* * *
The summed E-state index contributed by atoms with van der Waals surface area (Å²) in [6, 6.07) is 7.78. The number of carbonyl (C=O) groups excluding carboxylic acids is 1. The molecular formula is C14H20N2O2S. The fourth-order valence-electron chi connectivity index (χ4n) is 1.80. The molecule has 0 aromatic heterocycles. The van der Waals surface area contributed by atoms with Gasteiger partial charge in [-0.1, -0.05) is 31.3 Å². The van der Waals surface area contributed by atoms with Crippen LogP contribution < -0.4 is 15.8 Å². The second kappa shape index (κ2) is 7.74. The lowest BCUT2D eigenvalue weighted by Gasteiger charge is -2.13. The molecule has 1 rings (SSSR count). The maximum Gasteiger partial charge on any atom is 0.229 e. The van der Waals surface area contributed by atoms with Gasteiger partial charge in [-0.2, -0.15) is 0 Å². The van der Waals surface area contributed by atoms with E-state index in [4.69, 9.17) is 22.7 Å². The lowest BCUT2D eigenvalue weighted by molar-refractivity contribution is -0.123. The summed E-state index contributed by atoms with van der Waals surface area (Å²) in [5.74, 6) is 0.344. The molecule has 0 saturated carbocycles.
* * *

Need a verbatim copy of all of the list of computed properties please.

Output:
The summed E-state index contributed by atoms with van der Waals surface area (Å²) in [6, 6.07) is 7.78. The number of carbonyl (C=O) groups excluding carboxylic acids is 1. The molecular formula is C14H20N2O2S. The fourth-order valence-electron chi connectivity index (χ4n) is 1.80. The molecule has 0 aromatic heterocycles. The van der Waals surface area contributed by atoms with Gasteiger partial charge in [-0.1, -0.05) is 31.3 Å². The van der Waals surface area contributed by atoms with Crippen LogP contribution < -0.4 is 15.8 Å². The second kappa shape index (κ2) is 7.74. The lowest BCUT2D eigenvalue weighted by Gasteiger charge is -2.13. The molecule has 1 rings (SSSR count). The maximum Gasteiger partial charge on any atom is 0.229 e. The van der Waals surface area contributed by atoms with Gasteiger partial charge in [-0.2, -0.15) is 0 Å². The van der Waals surface area contributed by atoms with E-state index in [4.69, 9.17) is 22.7 Å². The lowest BCUT2D eigenvalue weighted by molar-refractivity contribution is -0.123. The summed E-state index contributed by atoms with van der Waals surface area (Å²) in [5.74, 6) is 0.344. The molecule has 0 saturated carbocycles.